Looping out from the flat and back to the flat, my walks got longer. Isolated walks, without isolation. This was walking under strict lockdown and it hasn’t changed much yet, except you can stop. You can sit down for as long as you like. If there is sun, you can sit on the grass and read and drink coffee. This is exciting and having other people near, but not too near, is starting to feel okay. Before It was a challenge to find nice places to walk that were not too crowded. The canal was no good, unless the weather was bad. Other wise the tow path made it hard to stay 2 metres apart when passing. The best place for walking was the richer neighbourhoods nearby. People with big gardens and big houses didn’t need to be out, so the leafy streets were a good place to wander and to see spring blossoms and smell grass and trees. You could also eye up the property. Dreams are free.
Lockdown walking means not really going anywhere. That is different to going somewhere for something. Like Ashley Barnwell, I used to walk to get somewhere, to go to work, to buy something. Now ‘I walk to walk’. There is an extravagance in that, but also a parsimony. What else can you do?
At first it was difficult to be polite and avoid people at the same time. Someone thanked me for thanking them when they stood back to let me pass where the pavement narrowed. These are new social courtesies, and new interaction rituals; uncertain, a little complicated, slightly too much. Between encounters, when you are walking just to walk you can think, so I thought about walking. What would a Sociology of walking look like?
Walking has a history. For sociologists that might start with an appreciation of how industrialisation and urbanisation changed why, where and how people walked. For many ordinary new city dwellers, in the late eighteenth and early nineteenth century, it seems likely that walking long distances to market was replaced by walking shorter distances to work. City walking had its people watching pleasures, as early sociologists like Georg Simmel and Walter Benjamin noted. However, as more and more people lived in urban areas, walking often became a leisure activity done in the countryside. Rambling clubs became popular from the 1930s in Britain. Later, as urbanisation turned into suburbanisation, suburbanites walked very little, getting into their cars to drive to suburban malls, where they walked to shop. As the ubiquity of cars has increased, pedestrians have been sidelined and spend more of their time watching out for cars than looking at the world around them. And yet walking is recommended as a fitness activity, good for our health and wellbeing.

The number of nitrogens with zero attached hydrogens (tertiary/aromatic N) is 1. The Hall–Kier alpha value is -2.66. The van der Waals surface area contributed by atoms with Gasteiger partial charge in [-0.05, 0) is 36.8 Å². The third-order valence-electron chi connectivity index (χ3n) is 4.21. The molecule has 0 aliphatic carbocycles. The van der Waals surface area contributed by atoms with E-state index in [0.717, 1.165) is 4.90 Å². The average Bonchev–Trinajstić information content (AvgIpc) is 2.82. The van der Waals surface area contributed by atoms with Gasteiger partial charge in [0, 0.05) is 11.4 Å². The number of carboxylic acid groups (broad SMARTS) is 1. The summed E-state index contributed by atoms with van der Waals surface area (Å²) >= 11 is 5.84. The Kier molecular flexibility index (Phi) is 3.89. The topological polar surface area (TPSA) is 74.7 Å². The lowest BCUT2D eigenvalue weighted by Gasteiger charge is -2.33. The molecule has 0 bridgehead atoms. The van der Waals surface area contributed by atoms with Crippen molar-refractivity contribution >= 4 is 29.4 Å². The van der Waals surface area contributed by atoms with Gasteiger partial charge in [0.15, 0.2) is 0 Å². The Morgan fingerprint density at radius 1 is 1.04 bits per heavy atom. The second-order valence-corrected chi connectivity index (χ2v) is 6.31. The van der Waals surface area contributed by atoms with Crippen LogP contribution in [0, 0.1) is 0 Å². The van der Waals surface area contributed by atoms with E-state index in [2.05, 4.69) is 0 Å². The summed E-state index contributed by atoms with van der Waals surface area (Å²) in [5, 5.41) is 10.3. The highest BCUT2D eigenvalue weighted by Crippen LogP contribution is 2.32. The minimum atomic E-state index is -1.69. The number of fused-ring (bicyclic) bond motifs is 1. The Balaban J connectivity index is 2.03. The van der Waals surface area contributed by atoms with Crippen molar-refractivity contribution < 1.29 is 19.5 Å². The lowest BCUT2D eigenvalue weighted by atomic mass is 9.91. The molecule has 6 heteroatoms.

Different kinds of people walk differently and we can compare. Women and men have different ways of walking, imbibed through socialisation and years of practice. Men are more likely to stride out, and women to be more contained, to take up less space. At least, that is what we might imagine if we extend Iris Young’s ideas about throwing like a girl. How we walk is also shaped by human technologies like high heels or fancy trainers or those weird toe shoes. Not everyone can afford good shoes, and various medical studies show that improper footwear can lead to back or foot problems. How much money you have also means that if we compare working class to middle class people, their options for walking will differ. Middle class people are more likely to be able to afford to access the countryside or live near parks, while those in deprived areas might be reluctant to walk around their neighbourhoods, especially if gangs are present or even just because there is a lack of green spaces nearby.
These comparisons help in thinking critically about walking, they help to consider what kinds of inequalities are attached to it. Women may not feel safe walking about the city, especially at night, constrained by fears of violence. In other places, some women may be constrained by cultural practices that do not allow them to walk out in the world without a male relative to accompany them. Other women may walk too much, covering large distances daily to collect water or firewood. And to think critically about walking means thinking about those who cannot walk easily or at all due to a physical impairment. How are they disabled by the way in which society is organised and cities built? Think about the cobbles and curbs that can’t be navigated by wheelchair or the step-free routes that are too long for older people with limited mobility. And what about African Americans for whom a stroll to watch birds in the park can lead to racist abuse, or a walk to buy cigarettes can end in being arrested and killed by police? Power relations and structural issues like racism and sexism affect who walks where and with what consequences.
From injustice, resistance and change can come. Despite the still high levels of Coronavirus in the US, hundreds of thousands of people have been out on the streets marching together to protest over the killing of George Floyd. There is a history of freedom marches to fight against racism and walking with others has long been a form of protest against all kinds of injustice. I remember this when my daily walks feel like they are going nowhere.
Sources and further reading
Conley, J. (2012) ‘A sociology of traffic: driving, cycling, walking’ pp 219-236 in Vannini, P. (ed). Technologies of Mobility in the Americas. Oxford and Bern: Peter Lang.
Freund, P. and Martin, G. (2004) ‘Walking and motoring: fitness and the social organisation of movement’ Sociology of Health & Illness 26(3): 273-286.
Harries, T. and Rettie, R. (2016) ‘Walking as a social practice: dispersed walking and the organisation of everyday practices’ Sociology of Health & Illness, 38(6): 874-883.